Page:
The Chess Variant Pages




The Piececlopedia is intended as a scholarly reference concerning the history and naming conventions of pieces used in Chess variants. But it is not a set of standards concerning what you must call pieces in newly invented games.

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H. G. Muller wrote on 2012-09-21 UTC
Second attempt. If they keep disappearing, I will have to give up at some point, but fortunately I had this one from yesterday still under the Crtl-V key...

> And how will you know that there isn't some other potential flaw that you haven't thought of? 

Well, 'exclude' in this context should be taken to mean 'beyond reasonable doubt', and not in any mathematical sense. The whole concept of piece value has no mathematical meaning to begin with. It is just a heuristic for estimating your winning chances. The point is that the empirical method is in general quite insensitive to poor play, and that the effects one might not think of (and even those we do think of) are tiny to begin with. Joker will stupidly 'gain' a Knight for his two Pawns in KNPPKN, thinking that it ups his score from +2 to +3. Because I never told it KNK is a hard 0, rather than +3. But the number of games where it ends in KNK or KBK in practice is very small, less than 1% even when you play it against engines of similar strength that do have this knowledge, which is why I never bothered to correct this behavior. Even such a major blunder hardly affects the overall score.

And, even more important, the method uses self-play. When both sides are unaware of KNK being a draw, it happens even less frequently, because the side that is behind will foolishly resist the opponent 'driving up' his advantage to as much as a full Knight. So somtimes the side with the Knight will discover to his surprise that he cannot win in a +3 position because it is KNK. But at other times he will be lucky in a Knight ending, because his opponent will fail to recognize he could draw by a Knight sac in KNPKN, and will win rather than draw because the opponent does not get a second opportunity by the time they can see the promotion, and count the P as Q. The lack of knowledge always works both ways.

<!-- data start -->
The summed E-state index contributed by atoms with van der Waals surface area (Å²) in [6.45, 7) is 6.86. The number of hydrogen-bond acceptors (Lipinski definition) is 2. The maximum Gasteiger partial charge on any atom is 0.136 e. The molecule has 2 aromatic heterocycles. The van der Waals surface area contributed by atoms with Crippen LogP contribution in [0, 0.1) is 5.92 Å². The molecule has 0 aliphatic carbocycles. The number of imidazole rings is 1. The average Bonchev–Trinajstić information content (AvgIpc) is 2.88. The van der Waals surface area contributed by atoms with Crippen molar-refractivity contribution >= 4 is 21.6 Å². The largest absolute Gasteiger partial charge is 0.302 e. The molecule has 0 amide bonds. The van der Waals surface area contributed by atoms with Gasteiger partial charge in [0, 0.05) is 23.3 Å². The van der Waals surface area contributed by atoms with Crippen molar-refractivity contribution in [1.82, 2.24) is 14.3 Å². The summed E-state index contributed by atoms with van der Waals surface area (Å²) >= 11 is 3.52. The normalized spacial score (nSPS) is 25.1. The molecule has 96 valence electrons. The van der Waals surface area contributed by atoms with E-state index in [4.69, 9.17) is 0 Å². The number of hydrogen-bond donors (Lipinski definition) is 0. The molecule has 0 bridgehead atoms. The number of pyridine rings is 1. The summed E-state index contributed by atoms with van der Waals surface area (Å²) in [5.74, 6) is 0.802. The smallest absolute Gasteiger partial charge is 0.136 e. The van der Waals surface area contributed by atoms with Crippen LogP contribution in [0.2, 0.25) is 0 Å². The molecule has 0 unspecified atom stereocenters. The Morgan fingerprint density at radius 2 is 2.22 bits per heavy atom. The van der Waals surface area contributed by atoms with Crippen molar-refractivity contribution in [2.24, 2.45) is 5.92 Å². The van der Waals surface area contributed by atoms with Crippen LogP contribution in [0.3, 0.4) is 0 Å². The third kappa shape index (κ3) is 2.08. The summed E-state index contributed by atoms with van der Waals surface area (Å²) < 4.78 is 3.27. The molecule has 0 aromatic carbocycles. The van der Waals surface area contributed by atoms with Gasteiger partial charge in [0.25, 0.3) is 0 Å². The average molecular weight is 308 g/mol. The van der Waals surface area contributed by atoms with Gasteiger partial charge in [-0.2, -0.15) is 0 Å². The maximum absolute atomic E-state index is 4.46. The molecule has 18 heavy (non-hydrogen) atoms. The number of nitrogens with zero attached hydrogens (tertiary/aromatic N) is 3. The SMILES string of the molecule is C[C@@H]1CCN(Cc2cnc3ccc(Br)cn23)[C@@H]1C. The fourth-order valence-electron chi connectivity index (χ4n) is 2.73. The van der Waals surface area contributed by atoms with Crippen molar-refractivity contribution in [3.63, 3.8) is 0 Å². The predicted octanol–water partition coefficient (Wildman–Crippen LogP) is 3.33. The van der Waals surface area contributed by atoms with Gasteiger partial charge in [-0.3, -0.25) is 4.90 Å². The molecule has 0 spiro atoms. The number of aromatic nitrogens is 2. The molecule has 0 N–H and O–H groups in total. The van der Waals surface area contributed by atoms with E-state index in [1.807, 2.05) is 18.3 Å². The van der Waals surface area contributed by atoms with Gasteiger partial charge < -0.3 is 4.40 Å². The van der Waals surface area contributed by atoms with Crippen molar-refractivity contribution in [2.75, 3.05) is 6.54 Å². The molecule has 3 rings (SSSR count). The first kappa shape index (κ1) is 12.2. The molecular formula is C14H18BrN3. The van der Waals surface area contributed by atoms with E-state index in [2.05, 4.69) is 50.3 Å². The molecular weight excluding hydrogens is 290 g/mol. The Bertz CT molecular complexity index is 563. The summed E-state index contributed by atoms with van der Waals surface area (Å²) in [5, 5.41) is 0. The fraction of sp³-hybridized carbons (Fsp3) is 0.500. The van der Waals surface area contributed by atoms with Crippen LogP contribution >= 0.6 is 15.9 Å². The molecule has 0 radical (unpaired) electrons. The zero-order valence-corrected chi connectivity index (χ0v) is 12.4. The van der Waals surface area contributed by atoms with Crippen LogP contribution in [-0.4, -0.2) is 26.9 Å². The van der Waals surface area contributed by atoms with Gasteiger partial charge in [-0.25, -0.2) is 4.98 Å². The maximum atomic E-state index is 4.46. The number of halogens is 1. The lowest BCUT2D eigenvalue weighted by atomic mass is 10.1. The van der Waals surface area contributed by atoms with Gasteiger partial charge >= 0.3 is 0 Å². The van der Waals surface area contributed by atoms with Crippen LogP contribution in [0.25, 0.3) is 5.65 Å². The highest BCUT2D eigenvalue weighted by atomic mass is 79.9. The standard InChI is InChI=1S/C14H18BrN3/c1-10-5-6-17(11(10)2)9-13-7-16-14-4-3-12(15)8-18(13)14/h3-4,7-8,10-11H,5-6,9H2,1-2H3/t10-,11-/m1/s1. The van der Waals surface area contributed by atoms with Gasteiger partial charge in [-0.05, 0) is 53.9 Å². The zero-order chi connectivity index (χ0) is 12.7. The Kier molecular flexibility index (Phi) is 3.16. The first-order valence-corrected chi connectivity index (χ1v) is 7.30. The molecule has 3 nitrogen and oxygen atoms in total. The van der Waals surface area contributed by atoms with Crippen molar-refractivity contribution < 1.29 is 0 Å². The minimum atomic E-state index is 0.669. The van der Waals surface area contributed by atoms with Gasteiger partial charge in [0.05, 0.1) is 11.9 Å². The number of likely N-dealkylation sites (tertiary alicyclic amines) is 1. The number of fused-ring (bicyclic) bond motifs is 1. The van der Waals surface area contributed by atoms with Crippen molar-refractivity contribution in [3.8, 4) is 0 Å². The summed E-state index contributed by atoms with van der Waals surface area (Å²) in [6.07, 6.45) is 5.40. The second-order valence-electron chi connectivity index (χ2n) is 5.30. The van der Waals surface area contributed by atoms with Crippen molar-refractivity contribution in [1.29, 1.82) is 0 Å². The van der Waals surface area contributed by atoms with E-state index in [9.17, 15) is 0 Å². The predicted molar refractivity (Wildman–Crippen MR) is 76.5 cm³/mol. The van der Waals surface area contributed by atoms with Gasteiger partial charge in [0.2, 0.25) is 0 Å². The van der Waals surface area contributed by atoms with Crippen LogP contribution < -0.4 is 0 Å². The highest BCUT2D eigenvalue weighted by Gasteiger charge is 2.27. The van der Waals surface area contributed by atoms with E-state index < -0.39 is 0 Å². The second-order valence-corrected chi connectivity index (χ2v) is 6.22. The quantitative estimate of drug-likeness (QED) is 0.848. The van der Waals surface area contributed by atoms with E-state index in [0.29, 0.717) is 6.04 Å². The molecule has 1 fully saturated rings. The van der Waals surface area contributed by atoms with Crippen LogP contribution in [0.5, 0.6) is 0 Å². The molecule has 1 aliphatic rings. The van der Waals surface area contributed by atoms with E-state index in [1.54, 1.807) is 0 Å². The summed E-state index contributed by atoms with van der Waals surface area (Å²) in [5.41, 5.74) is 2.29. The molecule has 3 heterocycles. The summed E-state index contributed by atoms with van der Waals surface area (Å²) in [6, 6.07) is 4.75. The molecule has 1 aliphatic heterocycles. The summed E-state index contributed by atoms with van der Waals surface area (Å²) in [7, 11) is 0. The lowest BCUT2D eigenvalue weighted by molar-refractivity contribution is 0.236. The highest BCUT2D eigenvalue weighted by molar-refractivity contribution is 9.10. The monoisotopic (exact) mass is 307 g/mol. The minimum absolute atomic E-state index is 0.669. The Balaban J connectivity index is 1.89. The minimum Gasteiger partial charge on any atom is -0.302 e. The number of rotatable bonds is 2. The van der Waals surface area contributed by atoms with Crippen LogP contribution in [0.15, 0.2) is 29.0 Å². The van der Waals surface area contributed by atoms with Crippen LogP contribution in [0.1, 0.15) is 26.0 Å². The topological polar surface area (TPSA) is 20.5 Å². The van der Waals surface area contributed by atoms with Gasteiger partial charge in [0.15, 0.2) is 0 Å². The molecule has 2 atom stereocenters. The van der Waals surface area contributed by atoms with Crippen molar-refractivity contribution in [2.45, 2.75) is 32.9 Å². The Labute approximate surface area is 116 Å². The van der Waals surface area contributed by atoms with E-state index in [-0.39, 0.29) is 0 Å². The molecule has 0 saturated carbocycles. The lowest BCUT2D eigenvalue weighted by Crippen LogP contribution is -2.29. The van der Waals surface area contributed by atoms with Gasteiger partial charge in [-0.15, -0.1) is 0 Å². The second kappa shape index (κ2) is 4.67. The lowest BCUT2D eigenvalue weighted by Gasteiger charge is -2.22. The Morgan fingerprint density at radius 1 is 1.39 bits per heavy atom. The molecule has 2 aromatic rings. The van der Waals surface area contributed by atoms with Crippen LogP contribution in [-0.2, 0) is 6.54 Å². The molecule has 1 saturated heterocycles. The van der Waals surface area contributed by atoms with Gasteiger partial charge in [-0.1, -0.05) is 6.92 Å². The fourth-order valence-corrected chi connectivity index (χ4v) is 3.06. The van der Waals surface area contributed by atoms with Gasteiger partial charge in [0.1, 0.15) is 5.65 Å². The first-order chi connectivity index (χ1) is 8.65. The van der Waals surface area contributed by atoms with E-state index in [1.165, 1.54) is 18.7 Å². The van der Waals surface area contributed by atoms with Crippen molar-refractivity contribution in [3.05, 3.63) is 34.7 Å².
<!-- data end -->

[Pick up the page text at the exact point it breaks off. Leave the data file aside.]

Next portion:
This is why I would be very surprised to see a large effect of including mate-potential knowledge. And that holds even more for more subtle effects.

> Should we dismiss a bunch of experts that have made no mistake you can point out simply because we also can't point out a mistake that your engine has made when it gives a different result?

I am a bit skeptical when I hear the word 'expert'. How many games would these experts have played? My computer does thousands in a few days. So one obvious mistake I think I can point out for the experts is: 'not enough games to get a representative sampling of possible situations'. Furthermore, in human games it is difficult to have players of equal strength. Even if their overall strength is equal, they might have different weaknesses. A player that is pretty adept with Commoners will use them to spring unpleasant surprises on his opponent who isn't,and doesn't see the danger coming. So that player could mistakingly get the impression that the Commoners are pretty strong, while in fact the only thing he is proving is that his opponent is 'Commoner-blind'. It is just very hard to get the cancellation of weaknesses that is automatic in self-play.

In addition computers do not suffer from systematic oversight,as they rely on exhaustive search. People rely on ideas, and the ideas can easily be wrong or incomplete.

> Alternately: there are significant differences between the ways humans and computers play chess, so theoretically some pieces could have a different effective value in human vs. human games than in computer vs. computer...

Yes, this is a possibility. But if the play isn't very poor, the empirical results turn out to be surprisingly independent of the strength of the players. So I would be very surprised if it did depend very much on the strength of the strategic or tactical contributions to this overall strength. Which seems the major differencce between computer and human play. It is a case in point that computers tend to value the Queen higher than humans do. But even statistics from human games shows that the Queen is more valuable than the humans think (9.75 rather than 9.5). So apparently humans have a tendency to underestimate the value the Queen has to themselves! But that doesn't fully disguise the fact that it is stronger.

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